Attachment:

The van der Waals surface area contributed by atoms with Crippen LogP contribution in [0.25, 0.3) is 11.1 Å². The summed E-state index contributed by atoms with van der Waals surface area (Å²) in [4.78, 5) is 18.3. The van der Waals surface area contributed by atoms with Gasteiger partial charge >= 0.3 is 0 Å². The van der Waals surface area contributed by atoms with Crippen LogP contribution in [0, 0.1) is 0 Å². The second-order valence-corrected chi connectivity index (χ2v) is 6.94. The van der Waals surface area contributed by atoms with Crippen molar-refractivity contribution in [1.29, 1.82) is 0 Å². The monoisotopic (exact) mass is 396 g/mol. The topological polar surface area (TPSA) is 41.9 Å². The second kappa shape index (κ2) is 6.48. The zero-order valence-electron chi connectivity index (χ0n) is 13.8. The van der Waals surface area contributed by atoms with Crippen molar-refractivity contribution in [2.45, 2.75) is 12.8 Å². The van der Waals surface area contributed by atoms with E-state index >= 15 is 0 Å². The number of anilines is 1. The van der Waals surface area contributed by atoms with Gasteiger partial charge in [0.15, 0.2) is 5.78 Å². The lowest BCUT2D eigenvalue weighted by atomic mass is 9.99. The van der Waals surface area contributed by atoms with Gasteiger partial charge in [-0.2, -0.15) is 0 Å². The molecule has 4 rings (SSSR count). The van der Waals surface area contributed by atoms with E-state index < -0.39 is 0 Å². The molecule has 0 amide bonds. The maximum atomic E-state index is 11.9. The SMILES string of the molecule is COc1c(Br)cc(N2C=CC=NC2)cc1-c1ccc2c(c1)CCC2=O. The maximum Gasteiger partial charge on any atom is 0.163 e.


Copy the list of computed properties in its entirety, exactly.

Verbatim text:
The van der Waals surface area contributed by atoms with Crippen LogP contribution in [0.25, 0.3) is 11.1 Å². The summed E-state index contributed by atoms with van der Waals surface area (Å²) in [4.78, 5) is 18.3. The van der Waals surface area contributed by atoms with Gasteiger partial charge >= 0.3 is 0 Å². The van der Waals surface area contributed by atoms with Crippen LogP contribution in [0, 0.1) is 0 Å². The second-order valence-corrected chi connectivity index (χ2v) is 6.94. The van der Waals surface area contributed by atoms with Crippen molar-refractivity contribution in [1.29, 1.82) is 0 Å². The monoisotopic (exact) mass is 396 g/mol. The topological polar surface area (TPSA) is 41.9 Å². The second kappa shape index (κ2) is 6.48. The zero-order valence-electron chi connectivity index (χ0n) is 13.8. The van der Waals surface area contributed by atoms with Crippen molar-refractivity contribution in [2.45, 2.75) is 12.8 Å². The van der Waals surface area contributed by atoms with E-state index >= 15 is 0 Å². The number of anilines is 1. The van der Waals surface area contributed by atoms with Gasteiger partial charge in [0.15, 0.2) is 5.78 Å². The lowest BCUT2D eigenvalue weighted by atomic mass is 9.99. The van der Waals surface area contributed by atoms with Gasteiger partial charge in [-0.2, -0.15) is 0 Å². The molecule has 4 rings (SSSR count). The van der Waals surface area contributed by atoms with E-state index < -0.39 is 0 Å². The molecule has 0 amide bonds. The maximum atomic E-state index is 11.9. The SMILES string of the molecule is COc1c(Br)cc(N2C=CC=NC2)cc1-c1ccc2c(c1)CCC2=O. The maximum Gasteiger partial charge on any atom is 0.163 e.